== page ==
FERPA needs an update

The educational privacy act needs to be modified for 21st century communications.

Trent M. Kays

The Family Educational Rights and Privacy Act of 1974, more commonly known as FERPA, guarantees rights and privileges to students regarding their educational records. FERPA ensures that the privacy of students is a priority at universities, and it provides students with avenues to view, appeal and change their educational records.

Students may want to see if information is correct, to see what the university has recorded regarding their time there and to understand how administrators and teachers see their records. As a student, I want to know if my time at a university is being properly recorded, and I want to be sure my educational records are private and protected from unauthorized use. For example, I want to be confident that my educational records will not be available to third-party corporations without my knowledge, and I want to be sure the information released is correct.

As a teacher, itâÄôs important to know the university I work for upholds my studentsâÄô privacy. ItâÄôs important because students place a measure of trust in me to guide them through my class and protect their privacy and records. I have access to my studentsâÄô educational records, including in-class work, grades and homework. I work to ensure these types of records remain private, unless otherwise directed by my students.

Educational records are any records the university or a representative of the university holds, which directly pertains to someoneâÄôs time as a student. There are a few minor variations, of course, but thatâÄôs the global view of FERPA. These records include any communication, which directly relates to a student: handwritten notes, digital communication, video, emails, etc.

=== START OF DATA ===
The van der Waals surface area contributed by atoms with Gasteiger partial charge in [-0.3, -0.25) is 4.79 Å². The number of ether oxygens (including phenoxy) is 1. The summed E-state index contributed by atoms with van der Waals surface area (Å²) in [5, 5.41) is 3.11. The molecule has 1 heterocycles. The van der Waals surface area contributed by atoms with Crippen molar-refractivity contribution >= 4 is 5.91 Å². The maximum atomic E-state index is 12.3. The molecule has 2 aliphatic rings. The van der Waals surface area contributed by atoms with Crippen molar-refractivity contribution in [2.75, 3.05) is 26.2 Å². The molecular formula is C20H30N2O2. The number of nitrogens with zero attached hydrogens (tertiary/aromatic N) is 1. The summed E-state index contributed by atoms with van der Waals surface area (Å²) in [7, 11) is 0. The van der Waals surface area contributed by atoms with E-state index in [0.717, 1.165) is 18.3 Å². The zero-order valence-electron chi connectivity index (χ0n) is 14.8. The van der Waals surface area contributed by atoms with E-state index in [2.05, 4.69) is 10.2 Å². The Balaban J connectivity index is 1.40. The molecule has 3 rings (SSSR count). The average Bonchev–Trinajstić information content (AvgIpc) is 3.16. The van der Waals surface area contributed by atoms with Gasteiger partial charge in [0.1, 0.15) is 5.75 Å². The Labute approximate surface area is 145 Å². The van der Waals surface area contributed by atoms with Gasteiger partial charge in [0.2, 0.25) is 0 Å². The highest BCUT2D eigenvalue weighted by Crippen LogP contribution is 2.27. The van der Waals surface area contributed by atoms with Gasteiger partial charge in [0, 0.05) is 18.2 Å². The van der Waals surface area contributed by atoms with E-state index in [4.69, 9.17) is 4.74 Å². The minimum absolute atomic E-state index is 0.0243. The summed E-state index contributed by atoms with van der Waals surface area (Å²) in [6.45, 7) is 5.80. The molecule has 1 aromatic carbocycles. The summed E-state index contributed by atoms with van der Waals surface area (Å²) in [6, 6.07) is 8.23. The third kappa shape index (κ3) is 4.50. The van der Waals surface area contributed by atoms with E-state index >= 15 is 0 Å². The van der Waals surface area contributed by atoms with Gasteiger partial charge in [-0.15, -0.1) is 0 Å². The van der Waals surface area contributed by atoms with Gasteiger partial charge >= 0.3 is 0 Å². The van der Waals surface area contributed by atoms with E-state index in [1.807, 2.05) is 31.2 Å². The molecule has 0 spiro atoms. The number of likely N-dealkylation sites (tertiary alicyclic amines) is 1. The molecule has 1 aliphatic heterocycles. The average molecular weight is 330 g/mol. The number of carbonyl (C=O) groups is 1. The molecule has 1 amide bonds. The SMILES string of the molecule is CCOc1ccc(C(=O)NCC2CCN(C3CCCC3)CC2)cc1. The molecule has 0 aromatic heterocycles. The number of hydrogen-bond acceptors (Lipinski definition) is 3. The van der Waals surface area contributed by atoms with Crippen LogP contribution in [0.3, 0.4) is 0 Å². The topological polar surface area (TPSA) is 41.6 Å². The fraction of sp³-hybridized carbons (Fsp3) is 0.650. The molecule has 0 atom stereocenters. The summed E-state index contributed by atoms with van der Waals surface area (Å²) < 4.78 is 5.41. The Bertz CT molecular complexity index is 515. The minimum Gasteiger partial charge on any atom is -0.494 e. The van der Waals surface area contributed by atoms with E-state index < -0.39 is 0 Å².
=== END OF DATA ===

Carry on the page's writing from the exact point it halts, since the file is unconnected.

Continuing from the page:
Students have the right to see the record of any communication they have with any representative of the university where their private information is referenced or addressed, as long as that communication does not include private information related to another student. These records often become crucial in university appeals processes, like student code of conduct or academic dishonesty appeals, because students may need to defend a decision they made, which was included in their educational records. ItâÄôs important to be aware these records exist, and that students have a right to view them and appeal any information which they feel is incorrect.

There are some challenges to FERPA, especially in the 21st century. The act was written and implemented during a time when email, instant messaging and other types of digital media did not exist. FERPAâÄôs language is rather concrete. It applies to any student records in any format, so it is possible for a conversation a professor has with a student via instant messaging to become an âÄúeducational record,âÄù which means a student could have the right to view the messages related to our conversation.

FERPA should be updated with more specific language addressing the ever-changing digital learning environment. For example, FERPA doesnâÄôt directly address email communication, or whether a teacher can send an email to a student in which the teacher discusses the studentâÄôs grade. This could be considered private student information, and it shouldnâÄôt be sent over email because one never truly knows where the email has gone once it is sent. However, unless thereâÄôs a university policy indicating what to do, teachers are left to make their best judgment about the implementation of FERPA in digital communication practices.

StudentsâÄô privacy and educational records deserve to be protected, and teachers should be the first line of defense in protecting these records. This can prove difficult, though, because 21st century communication poses new challenges to what entails educational records. Without proper revision, teachers are left to interpret FERPA the best they can in order to protect their students.